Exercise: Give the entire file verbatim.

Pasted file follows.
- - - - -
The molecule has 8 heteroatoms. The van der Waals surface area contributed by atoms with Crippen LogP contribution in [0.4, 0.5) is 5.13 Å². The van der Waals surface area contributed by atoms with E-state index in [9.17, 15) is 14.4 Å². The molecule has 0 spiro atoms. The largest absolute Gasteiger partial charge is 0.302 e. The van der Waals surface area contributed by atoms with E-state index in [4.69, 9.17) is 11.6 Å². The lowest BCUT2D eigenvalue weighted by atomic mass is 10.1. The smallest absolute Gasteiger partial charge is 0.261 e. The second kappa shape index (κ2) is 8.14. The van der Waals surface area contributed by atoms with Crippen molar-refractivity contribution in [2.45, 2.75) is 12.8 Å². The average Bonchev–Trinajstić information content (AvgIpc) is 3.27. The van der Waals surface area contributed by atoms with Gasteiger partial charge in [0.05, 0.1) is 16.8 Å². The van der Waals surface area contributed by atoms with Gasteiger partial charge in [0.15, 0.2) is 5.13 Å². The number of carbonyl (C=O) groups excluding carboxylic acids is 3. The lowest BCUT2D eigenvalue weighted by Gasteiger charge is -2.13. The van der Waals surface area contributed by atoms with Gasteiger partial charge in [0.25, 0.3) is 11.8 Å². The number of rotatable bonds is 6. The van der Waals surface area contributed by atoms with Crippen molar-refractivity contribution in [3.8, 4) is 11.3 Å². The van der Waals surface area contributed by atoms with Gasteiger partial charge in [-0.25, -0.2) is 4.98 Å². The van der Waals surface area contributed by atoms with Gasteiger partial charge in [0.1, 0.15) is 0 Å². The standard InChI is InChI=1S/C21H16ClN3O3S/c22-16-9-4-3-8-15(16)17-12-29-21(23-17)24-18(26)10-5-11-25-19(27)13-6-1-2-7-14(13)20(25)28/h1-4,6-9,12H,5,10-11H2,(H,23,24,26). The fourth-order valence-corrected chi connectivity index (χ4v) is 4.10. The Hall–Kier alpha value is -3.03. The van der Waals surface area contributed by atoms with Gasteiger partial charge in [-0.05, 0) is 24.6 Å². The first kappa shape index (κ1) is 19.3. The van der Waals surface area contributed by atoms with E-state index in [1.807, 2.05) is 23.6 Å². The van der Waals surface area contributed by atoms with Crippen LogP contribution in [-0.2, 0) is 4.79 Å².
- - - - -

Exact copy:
The molecule has 8 heteroatoms. The van der Waals surface area contributed by atoms with Crippen LogP contribution in [0.4, 0.5) is 5.13 Å². The van der Waals surface area contributed by atoms with E-state index in [9.17, 15) is 14.4 Å². The molecule has 0 spiro atoms. The largest absolute Gasteiger partial charge is 0.302 e. The van der Waals surface area contributed by atoms with E-state index in [4.69, 9.17) is 11.6 Å². The lowest BCUT2D eigenvalue weighted by atomic mass is 10.1. The smallest absolute Gasteiger partial charge is 0.261 e. The second kappa shape index (κ2) is 8.14. The van der Waals surface area contributed by atoms with Crippen molar-refractivity contribution in [2.45, 2.75) is 12.8 Å². The average Bonchev–Trinajstić information content (AvgIpc) is 3.27. The van der Waals surface area contributed by atoms with Gasteiger partial charge in [0.05, 0.1) is 16.8 Å². The van der Waals surface area contributed by atoms with Gasteiger partial charge in [0.15, 0.2) is 5.13 Å². The number of carbonyl (C=O) groups excluding carboxylic acids is 3. The lowest BCUT2D eigenvalue weighted by Gasteiger charge is -2.13. The van der Waals surface area contributed by atoms with Gasteiger partial charge in [0.25, 0.3) is 11.8 Å². The number of rotatable bonds is 6. The van der Waals surface area contributed by atoms with Crippen molar-refractivity contribution in [3.8, 4) is 11.3 Å². The van der Waals surface area contributed by atoms with Gasteiger partial charge in [-0.25, -0.2) is 4.98 Å². The van der Waals surface area contributed by atoms with Gasteiger partial charge in [0.1, 0.15) is 0 Å². The standard InChI is InChI=1S/C21H16ClN3O3S/c22-16-9-4-3-8-15(16)17-12-29-21(23-17)24-18(26)10-5-11-25-19(27)13-6-1-2-7-14(13)20(25)28/h1-4,6-9,12H,5,10-11H2,(H,23,24,26). The fourth-order valence-corrected chi connectivity index (χ4v) is 4.10. The Hall–Kier alpha value is -3.03. The van der Waals surface area contributed by atoms with Gasteiger partial charge in [-0.05, 0) is 24.6 Å². The first kappa shape index (κ1) is 19.3. The van der Waals surface area contributed by atoms with E-state index in [1.807, 2.05) is 23.6 Å². The van der Waals surface area contributed by atoms with Crippen LogP contribution in [-0.2, 0) is 4.79 Å².